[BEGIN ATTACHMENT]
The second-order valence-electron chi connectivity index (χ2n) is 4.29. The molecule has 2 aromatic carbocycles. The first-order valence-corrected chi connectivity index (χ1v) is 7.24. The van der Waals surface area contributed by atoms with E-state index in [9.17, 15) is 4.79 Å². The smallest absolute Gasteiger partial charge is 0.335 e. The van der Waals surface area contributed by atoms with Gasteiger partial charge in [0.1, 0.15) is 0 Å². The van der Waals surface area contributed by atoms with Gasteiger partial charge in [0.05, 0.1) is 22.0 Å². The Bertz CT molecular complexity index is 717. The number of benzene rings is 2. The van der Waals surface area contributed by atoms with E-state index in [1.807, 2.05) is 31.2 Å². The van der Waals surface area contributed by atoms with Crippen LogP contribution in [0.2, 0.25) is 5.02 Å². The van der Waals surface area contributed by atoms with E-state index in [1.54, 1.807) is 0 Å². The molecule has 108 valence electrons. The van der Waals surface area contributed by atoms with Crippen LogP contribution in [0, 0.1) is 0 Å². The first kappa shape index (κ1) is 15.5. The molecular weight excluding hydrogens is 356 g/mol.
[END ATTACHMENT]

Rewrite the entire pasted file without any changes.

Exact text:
The second-order valence-electron chi connectivity index (χ2n) is 4.29. The molecule has 2 aromatic carbocycles. The first-order valence-corrected chi connectivity index (χ1v) is 7.24. The van der Waals surface area contributed by atoms with E-state index in [9.17, 15) is 4.79 Å². The smallest absolute Gasteiger partial charge is 0.335 e. The van der Waals surface area contributed by atoms with Gasteiger partial charge in [0.1, 0.15) is 0 Å². The van der Waals surface area contributed by atoms with Gasteiger partial charge in [0.05, 0.1) is 22.0 Å². The Bertz CT molecular complexity index is 717. The number of benzene rings is 2. The van der Waals surface area contributed by atoms with E-state index in [1.807, 2.05) is 31.2 Å². The van der Waals surface area contributed by atoms with Crippen LogP contribution in [0.2, 0.25) is 5.02 Å². The van der Waals surface area contributed by atoms with E-state index in [1.54, 1.807) is 0 Å². The molecule has 108 valence electrons. The van der Waals surface area contributed by atoms with Crippen LogP contribution in [0, 0.1) is 0 Å². The first kappa shape index (κ1) is 15.5. The molecular weight excluding hydrogens is 356 g/mol.